Wednesday, 4 September 2013

Cell phones: 21st Century note passing

Time does fade memory, and often people can’t see the big picture. Specifically, some people just can't see how things are the same, only different.

So much is made about cell phones and how teenagers are different now. It is true that more and more teenagers would rather text than talk, e-mail rather than phone. Yet, was it so different for 1980s teenagers? I have a whole box full of notes written to me by friends who were girls. Note passing was as prevalent in the 1980s among teenage girls as texting is now.

The only difference is that potential third man is cut out. By that I mean, there is no chance a teacher can intercept a note and read it in front of the whole class. No chance a boy can grab it in the hall and use it against you later in the theatre of high school drama.

Even in the 1980s, teenagers already monopolized the phone for hours. I can recall at least two, no three girls in my class who had their own phones, with their own private lines in their rooms. Again, the only difference now is that most phones aren’t shared by a household like they used to be. In my case, shared with two other families as well on a party line. That means more privacy, which can be good and bad.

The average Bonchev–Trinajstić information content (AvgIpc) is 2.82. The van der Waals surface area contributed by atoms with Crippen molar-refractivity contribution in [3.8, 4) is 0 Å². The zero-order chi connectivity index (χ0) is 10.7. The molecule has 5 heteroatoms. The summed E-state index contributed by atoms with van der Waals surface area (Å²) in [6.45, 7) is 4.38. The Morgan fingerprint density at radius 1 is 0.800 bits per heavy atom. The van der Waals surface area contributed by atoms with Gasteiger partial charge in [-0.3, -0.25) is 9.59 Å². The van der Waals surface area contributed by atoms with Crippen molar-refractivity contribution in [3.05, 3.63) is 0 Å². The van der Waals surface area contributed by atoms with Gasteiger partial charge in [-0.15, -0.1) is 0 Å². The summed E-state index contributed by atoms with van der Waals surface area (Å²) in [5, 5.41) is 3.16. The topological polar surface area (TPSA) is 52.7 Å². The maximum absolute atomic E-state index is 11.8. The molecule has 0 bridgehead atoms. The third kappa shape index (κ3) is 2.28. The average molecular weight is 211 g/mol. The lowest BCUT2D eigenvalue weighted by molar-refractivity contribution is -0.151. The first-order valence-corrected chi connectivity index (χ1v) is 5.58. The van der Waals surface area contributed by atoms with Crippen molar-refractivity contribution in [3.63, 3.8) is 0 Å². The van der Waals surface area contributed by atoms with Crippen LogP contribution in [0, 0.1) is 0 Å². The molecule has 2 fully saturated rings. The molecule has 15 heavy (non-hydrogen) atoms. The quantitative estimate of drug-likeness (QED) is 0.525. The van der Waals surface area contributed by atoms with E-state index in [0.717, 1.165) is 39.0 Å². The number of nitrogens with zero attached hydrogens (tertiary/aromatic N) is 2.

The same goes for bullying. Back then, teenagers were mean to each other too. Notes were passed that were mocking and hurtful, and there were mean and sometimes obscene phone calls.

Obviously, the biggest difference is the immediacy of communication. Today, it is instantaneous, and much more pervasive. Something posted in Facebook can go to hundreds of people in less than a second. The 1980s equivalent would have been to photocopy a note and pass it around – which never happened obviously. Social media also desensitizes people. They can be as mean as they want, hiding behind the comfort of their keyboard or phone. They can also be anonymous by creating whatever pseudonym or alias they like.

However, I still believe the behaviours we see today are not new. They occurred when I was in high school in the 1980s, the medium was just different. One of the things I regret most in my life as a teenager was sending a mean, spiteful note to a girl. It hurt her and diminished me. I did apologize as well, and it was via another note. Had that happened today, the whole thing would have happened via texting or messaging.

(Just out of interest, check out this news story from 1986, when I was in Grade 12, when the cell phone first made its appearance. Check out the price: $3,300, although it was set to come down to around $2,000.)

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